By Terry Kovel, Published July 20 2012
Kovels Antiques: Pottery tiles lesser known, but still lovely
Tile collectors in England and Holland pay high prices for tiles made in their country. Rookwood Pottery of Ohio, and Low Art Tile Co. of Massachusetts probably are the most famous makers in the U.S.
American Encaustic Tiling Co. of Ohio, Trent Tile Co. of New Jersey and many other companies made tiles. Most marked the back of the tile with the company name, and most had a name that included the word “tile.” The tiles range from small, round or square tiles, about 1 to 2 inches, that were put on stoves and other equipment for decoration to large tiles used on walls in restaurants, fireplace surrounds and hotel lobbies.
Like today, plain small tiles are used for floors in drugstores and bathrooms. Most interesting to collectors are the groups of tiles that form a picture. They were most popular in the 1920s to 1940s. The tiles usually are displayed on racks at shows. Collectors like to frame a tile like a picture to be hung on the wall. A framed 6-inch-square Rookwood tile showing tulips sold recently for less than $100. A group of tiles forming a scene 24 inches by 18 inches picturing a Dutch girl and a windmill sold for $1,200. Twenty tiles were used to make the picture on a restaurant wall. Look at salvage yards and talk to the workers tearing down houses. Sometimes you can find large tiles made for the outside of a building that will be destroyed if you don’t offer to buy them. Gardeners like to use them outside.
Q: I have a brass bed made by the Art Bed Co., Chicago. I’d like to know its value.
A: Art Bedstead Co. of Chicago was in business from the late 1890s until at least 1910. The company made metal beds. “Art Beds” was a trade name they used. There were several manufacturers of brass and iron beds in Chicago in the late 1800s and early 1900s. In 1914, when World War I began, metal was rationed and production of metal goods for home use stopped. Value of your bed, about $300-$400.
Q: My father found a print being used as backing for an old photograph he inherited from his mother. The print is labeled “Execution of the Conspirators.” It consists of two panels. The left is labeled “Praparing (sic) for Execution” and the names of the conspirators, Surrat, Powell-Payne, Harold and Atzerodt, are at the bottom. The right panel is titled “Springing of the Trap” and shows them hanging.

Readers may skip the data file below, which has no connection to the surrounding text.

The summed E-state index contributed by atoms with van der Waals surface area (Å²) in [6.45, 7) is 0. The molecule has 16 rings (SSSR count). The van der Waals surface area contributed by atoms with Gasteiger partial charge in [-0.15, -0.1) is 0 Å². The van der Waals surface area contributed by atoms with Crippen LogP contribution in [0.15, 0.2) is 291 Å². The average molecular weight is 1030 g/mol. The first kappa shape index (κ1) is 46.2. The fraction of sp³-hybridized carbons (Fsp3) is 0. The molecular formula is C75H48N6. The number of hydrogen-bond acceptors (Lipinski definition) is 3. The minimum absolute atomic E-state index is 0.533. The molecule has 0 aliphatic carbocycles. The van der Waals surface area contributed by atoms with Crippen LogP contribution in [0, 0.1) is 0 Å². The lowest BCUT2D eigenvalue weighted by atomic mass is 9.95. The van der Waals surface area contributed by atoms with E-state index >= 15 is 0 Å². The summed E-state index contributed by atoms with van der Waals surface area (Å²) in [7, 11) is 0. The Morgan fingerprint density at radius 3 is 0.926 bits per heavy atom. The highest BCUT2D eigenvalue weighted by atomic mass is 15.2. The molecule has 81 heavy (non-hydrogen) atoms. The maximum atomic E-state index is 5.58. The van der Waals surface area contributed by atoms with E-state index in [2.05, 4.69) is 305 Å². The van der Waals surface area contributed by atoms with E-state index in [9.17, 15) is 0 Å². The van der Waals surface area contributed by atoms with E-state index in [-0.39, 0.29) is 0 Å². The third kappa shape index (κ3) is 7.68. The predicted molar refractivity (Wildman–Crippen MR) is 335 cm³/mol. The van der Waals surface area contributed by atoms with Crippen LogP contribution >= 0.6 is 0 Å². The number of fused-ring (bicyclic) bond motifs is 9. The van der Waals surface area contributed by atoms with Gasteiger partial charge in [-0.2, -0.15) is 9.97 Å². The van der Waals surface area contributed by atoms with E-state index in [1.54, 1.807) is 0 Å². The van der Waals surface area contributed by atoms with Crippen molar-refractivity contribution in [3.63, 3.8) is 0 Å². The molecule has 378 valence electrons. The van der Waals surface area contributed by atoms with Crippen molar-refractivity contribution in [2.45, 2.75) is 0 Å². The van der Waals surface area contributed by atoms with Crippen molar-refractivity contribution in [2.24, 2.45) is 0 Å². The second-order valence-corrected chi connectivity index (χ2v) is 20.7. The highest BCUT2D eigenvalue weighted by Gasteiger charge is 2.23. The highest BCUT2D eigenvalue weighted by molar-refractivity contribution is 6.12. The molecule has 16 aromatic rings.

We’ve been to Ford’s Theater, the Smithsonian, and Lincoln’s summer cottage at Soldiers Home, but we’ve never seen this particular picture in any of their collections. Anything you can tell us would be helpful.
A: Although photographs were taken of the hanging of the Lincoln conspirators, newspapers of the day were not able to print them. Pictures in newspapers and other publications were printed from engravings. Alexander Gardner was the only photographer allowed to take pictures of the execution at the Old Arsenal Prison.
There are two misspellings on your print. The word “preparing” is misspelled and the name of one of the conspirators is Herold, not Harold. The print was published in 1865. A copy is in the Library of Congress.
Q: I have a 1955 Mickey Mouse wind-up watch. The strap is black, and everything is original. Could you tell me the history of the watch and its present value? Thank you!
A: The first Mickey Mouse watches were sold in 1933. They were made by Ingersoll Waterbury Clock Co. of Waterbury, Conn. The watch was introduced at the 1933 “Century of Progress” expo in Chicago. Disney merchandizing promoters saw the Mickey watches as a cheap way to promote their brand.
The first Mickey Mouse watches cost $3.25. Ingersoll (which later became Timex) continued to make the watches until the early ’70s. A 1955 Ingersoll Mickey Mouse watch in very good condition sells for about $100.
Q: I grew up in Auburn, N.Y., near Owasco Lake. During the summertime, back in the 1930s, bands came every week to play at dances held at a pavilion near the lake. Most of the bands were not famous, but Tommy Dorsey and His Orchestra came once, and I got his autograph. Would a collector be interested in buying the autograph?
A: Tommy Dorsey (1905-1956) was a trombone player and bandleader during the “Big Band Era.” You don’t say if you had Dorsey sign a plain piece of paper or a program. If his autograph is on a piece of paper, a collector would pay $50 to $100 for it. If it’s on a program with his band’s name on it, it could sell for more than $150.
For more information about antiques and collectibles and free price information, visit Kovel’s website, www.kovels.com